Listen to the Bard
As one who is afflicted by a 'need for rhyme', I find myself, time and again, thinking of the works of Robert Burns, Scotland's national poet. As I was growing up in that unique land of misty heather-clad hills, tartan, whiskey and bonnie lassies, I would yearn to travel. This thirst to see foreign lands was undoubtedly driven by my working class background and an underdog's constant need for betterment, and was doubtless paramount in my choosing a career in civil engineering. As I roamed over many continents, chasing major project construction works, I eventually came to roost and planted roots 'down under' in the formal penal colony of Australia. There, I was often surprised at how my childhood love of the 'Ploughman Bard' (so-called because of his farming background and his subject matter drawn from pubs, farms and churches) would frequently tap me on the shoulder when I least expected it.
I remember my formative years in Scotland, the most northerly country of the so called United Kingdom, the land the Roman Empire failed to tame and isolated with Hadrian's Wall. I remember the days or warring teen street gangs, before the battle of the sexes, when a frequently used but ill conceived saying was that "back when men were men, and women knew it". Even in my early days there, the 'Sassenachs' (English) were still treated with suspicion, if not disdain, due to a long history of Lowlander and landed gentry sell outs and deceipt, culminating in the Highland Clearances of the 18th and 19th centuries.
Imagine then the world that Robert Burns was born into, on 25 January 1759, in the village of Alloway near Ayr. Instead of a life of physical labour on the family farm, his education allowed him to follow his passions for poetry, nature, drink and women, in a very different world when Scots bawdry songs and poems were "frank, ribald, robustly Rabelaisian, rich in erotic imagery and extraordinarily fanciful in invention" ("Robert Burns, The Merry Muses of Caledonia", James Barke and Sydney Goodish Smith, WH Allen, London,1965). Is it no surprise then that Burns wrote of his own rural experiences and dealt with themes of "patriotism, republicanism, class structure, and sexuality, with wit, humour and sometimes bawdy but always accessible verse". No wonder his lasting popularity, not only with Scots, but throughout the world, where his verse has been given free reign to continue to conjure up vivid and often comical imagery of common every day life.
Here then are a few extracts of the Bard's works that have stayed with me, often subliminally, and in which I have found myself drawing upon, as they often popped out of nowhere, to embellish my own writings or speech.
How better to describe a feeling of panic and helplessness than:
Wee, sleekit, cowran, tim'rous beastie,
O, what a panic's in thy breastie! [To a Mouse]
How better to convey our weaknesses and failings than:
The best laid schemes o' mice an' men,
Gang aft agley. [To a Mouse]
How better to remind our fellow man to get his act together than:
O wad some Power the giftie gie us
To see oursels as ithers see us! [To a Louse]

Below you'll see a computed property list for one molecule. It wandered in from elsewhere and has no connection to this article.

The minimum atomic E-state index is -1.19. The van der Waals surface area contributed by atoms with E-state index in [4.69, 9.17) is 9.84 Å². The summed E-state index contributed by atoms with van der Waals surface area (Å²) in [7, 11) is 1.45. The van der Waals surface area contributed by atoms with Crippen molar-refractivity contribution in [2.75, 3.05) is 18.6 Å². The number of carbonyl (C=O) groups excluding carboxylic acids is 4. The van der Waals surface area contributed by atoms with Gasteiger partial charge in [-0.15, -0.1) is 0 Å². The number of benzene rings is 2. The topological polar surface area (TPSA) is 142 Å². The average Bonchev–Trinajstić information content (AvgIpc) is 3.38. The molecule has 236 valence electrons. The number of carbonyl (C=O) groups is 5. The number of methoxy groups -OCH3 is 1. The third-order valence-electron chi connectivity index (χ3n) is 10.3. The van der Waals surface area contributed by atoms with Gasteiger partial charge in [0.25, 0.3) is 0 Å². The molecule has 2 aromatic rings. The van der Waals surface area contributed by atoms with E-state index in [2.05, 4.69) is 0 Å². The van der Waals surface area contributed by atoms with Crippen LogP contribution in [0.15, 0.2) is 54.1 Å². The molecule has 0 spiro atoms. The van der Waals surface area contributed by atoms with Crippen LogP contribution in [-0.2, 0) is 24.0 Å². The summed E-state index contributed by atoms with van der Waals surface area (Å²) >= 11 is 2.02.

How better to convey the passion of true love than:
O my Luve's like a red, red rose,
That's newly sprung in June:
O my Luve's like the melodie,
That's sweetly play'd in tune.
As fair art thou, my bonie lass,
So deep in luve am I;
And I will luve thee still, my dear,
Till a' the seas gang dry. [A Red, Red, Rose]
Anyone who has been to a Burns' Supper (held annually, wherever you can find expatriate Scots, on Burns' birthday) may remember the opening lines of this famous address to the haggis, a great delicacy (perhaps an acquired taste?), prior to it being ripped apart on a silver platter. How better then as a common put-down when a Scot get above himself:
Fair fa' your honest, sonsie face,
Great chieftain o' the pudding-race! [Address to a Haggis]
How many of the mere males among us, have tip-toed into the bedroom after a night out with 'the boys', only to be greeted with our better half:
Gathering her brows like gathering storm,
Nursing her wrath to keep it warm. [Tam O'Shanter: A Tale]
Then there's that annual coming together of the nations, after the stroke of midnight every New Year's Eve, when our differences are forgotten and the world rejoices in the start of new possibilities:
Should auld acquaintance be forgot,
And never brought to mind?
Should auld acquaintance be forgot,
And auld lang syne!
For auld lang syne, my dear,
For auld lang syne.
We'll tak a cup o' kindness yet,
For auld lang syne. [Auld Land Syne]
And finally, perhaps Burns had the same wish that many of us still hope for now, with his call for unity and an undying optimism that one day we shall all live in peace and harmony:
Then let us pray that come it may,
(As come it will for a' that,)
That Sense and Worth, o'er a' the earth,
Shall bear the gree, an' a' that.
For a' that, an' a' that,
It's coming yet for a' that,
That Man to Man, the world o'er,
Shall brothers be for a' that. [A Man's a Man for A' That]
Robert Burns, born 25 January 1759, died 21 July 1796, aged just 37.
When not researching the weird or the wonderful, the comical or the cultured, the sinful or the serious, I chase my creative side, the results of which can be seen as selected photographs of my travels on my website at:
The author of the above, Ken Boddie, besides being a consulting engineer, is an enthusiastic photographer, rarely leisure-travelling without his Canon, and loves to interact with other like-minded photographers and people with an artistic background.
Ken's three day work week (part time commitment) as a consulting engineer allows him to follow his photography interests, and to plan trips to an ever increasing list of countries and places of scenic beauty and cultural diversity.
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